As you can see, you can we have use chromeDriver in the above script. Karate supports various kinds of webDrivers and you may find the whole configuration details here https://intuit.github.io/karate/karate-core/#driver-types.

Locators

If someone has worked on different UI automation tool, he/she can easily sense the standard locator text is supported in Karate and some additional locators makes it somewhat more easy in locating the elements. Like, wildcard and friendly locators. These locators make it easy to write the script, such as we have

LocatorsDescription
rightOf()to right of given locator
leftOf()to left of given locator
above()above given locator
Below()below given locator
near()near given locator in any direction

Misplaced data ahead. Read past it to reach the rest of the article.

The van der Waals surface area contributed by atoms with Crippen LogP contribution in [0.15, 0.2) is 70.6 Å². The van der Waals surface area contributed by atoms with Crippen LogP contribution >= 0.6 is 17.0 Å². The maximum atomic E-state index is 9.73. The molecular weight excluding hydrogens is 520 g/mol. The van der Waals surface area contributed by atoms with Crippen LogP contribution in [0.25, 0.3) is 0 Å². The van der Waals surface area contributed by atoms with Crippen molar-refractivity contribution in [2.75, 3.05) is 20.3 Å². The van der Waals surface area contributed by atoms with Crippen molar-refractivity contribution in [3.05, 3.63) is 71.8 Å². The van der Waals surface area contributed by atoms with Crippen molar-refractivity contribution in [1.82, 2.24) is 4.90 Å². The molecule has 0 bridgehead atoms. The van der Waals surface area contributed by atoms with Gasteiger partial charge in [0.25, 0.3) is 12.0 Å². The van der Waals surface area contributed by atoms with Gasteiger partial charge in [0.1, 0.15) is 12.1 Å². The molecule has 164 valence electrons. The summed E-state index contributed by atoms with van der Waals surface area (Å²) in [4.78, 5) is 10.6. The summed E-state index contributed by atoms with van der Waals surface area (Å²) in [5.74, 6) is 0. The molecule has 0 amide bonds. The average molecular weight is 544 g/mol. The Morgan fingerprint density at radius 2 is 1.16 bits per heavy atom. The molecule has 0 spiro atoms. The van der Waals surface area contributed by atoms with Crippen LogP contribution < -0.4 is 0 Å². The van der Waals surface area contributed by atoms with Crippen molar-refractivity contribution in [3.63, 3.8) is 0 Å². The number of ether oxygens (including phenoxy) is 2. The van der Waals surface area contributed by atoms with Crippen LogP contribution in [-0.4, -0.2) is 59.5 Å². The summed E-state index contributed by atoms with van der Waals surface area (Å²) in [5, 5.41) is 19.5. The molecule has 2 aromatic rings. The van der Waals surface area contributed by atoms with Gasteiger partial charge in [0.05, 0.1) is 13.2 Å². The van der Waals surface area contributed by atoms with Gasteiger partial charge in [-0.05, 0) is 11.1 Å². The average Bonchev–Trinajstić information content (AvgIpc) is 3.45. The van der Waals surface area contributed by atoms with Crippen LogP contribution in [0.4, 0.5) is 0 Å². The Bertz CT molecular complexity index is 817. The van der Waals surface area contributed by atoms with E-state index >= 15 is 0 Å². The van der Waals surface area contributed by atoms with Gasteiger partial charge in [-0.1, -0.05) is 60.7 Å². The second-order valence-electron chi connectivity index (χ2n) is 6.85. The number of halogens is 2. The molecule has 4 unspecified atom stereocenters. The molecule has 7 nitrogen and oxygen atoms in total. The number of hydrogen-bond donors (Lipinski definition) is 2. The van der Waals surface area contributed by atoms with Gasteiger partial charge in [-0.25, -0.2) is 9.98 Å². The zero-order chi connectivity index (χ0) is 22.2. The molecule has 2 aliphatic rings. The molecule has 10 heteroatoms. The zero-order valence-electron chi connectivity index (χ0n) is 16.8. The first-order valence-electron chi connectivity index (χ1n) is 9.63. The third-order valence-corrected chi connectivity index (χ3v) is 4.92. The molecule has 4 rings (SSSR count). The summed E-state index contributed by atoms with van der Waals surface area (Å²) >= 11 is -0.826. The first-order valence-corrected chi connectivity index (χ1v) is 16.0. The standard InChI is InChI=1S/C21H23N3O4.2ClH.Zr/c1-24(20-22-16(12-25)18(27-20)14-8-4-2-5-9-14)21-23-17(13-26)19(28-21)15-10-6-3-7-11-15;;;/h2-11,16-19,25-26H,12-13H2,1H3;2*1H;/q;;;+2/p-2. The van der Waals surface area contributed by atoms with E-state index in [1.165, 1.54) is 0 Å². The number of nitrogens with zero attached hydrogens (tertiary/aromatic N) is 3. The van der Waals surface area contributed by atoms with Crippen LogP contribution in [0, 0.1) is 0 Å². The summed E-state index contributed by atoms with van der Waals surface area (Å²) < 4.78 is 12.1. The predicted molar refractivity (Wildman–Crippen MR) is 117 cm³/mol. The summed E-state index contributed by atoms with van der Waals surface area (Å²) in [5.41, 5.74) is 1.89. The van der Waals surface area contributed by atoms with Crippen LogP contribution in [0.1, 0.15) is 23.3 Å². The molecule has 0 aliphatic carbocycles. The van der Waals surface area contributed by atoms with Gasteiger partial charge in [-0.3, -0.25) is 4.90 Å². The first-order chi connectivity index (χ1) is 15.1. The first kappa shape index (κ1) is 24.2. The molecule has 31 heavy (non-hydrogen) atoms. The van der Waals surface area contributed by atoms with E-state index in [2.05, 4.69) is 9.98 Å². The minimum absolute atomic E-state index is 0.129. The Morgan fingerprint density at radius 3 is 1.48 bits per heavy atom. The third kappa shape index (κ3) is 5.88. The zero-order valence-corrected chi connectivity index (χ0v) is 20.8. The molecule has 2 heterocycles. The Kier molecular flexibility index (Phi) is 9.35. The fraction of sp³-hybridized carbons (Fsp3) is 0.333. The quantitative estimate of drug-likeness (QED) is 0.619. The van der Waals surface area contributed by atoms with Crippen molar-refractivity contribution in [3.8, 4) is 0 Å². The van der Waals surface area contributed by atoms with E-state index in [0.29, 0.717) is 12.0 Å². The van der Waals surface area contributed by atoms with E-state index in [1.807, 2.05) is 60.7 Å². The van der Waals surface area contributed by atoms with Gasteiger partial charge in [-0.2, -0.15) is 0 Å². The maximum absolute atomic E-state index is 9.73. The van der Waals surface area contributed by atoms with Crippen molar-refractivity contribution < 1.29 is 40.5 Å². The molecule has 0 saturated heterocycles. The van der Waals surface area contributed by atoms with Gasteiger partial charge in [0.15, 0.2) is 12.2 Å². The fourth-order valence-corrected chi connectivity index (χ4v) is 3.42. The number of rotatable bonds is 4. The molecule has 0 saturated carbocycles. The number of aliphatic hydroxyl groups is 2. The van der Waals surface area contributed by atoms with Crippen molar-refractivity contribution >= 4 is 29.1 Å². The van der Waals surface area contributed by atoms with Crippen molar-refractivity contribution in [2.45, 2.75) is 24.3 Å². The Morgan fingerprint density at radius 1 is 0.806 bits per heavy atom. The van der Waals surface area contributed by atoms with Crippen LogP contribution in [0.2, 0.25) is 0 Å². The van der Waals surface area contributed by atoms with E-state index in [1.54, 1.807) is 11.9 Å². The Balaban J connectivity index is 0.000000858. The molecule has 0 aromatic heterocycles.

Friendly Locators

Moving on, let’s explore some more features of Karate.

Code Reuse

You will often need to move steps (for e.g. a login flow) into a common feature that can be called from multiple test-scripts. You can call that login feature into your current feature file so that our test suite can become more granular and easy to handle. For example, a typical pattern would look like this

Feature: main

Background:
* call read('login.feature')

Scenario:
* click('#someButton')
# the rest of your flow

In this feature file we are calling an another feature file in background, which will be called before executing the scenario of main feature file.

Other than these functionalities, Karate is much more capable of doing many things. Since it is a single framework that can handle API functional, performance and UI testing, it would not be wrong to say that Karate is a powerhouse in itself. This was just tip of the iceberg, Karate can do much more like, retry() functionality, debugging, parallel execution, CI integration and much more, we just need to explore it.

Thanks, I hope you would have found this informative.

Reference

https://intuit.github.io/karate/examples/ui-test/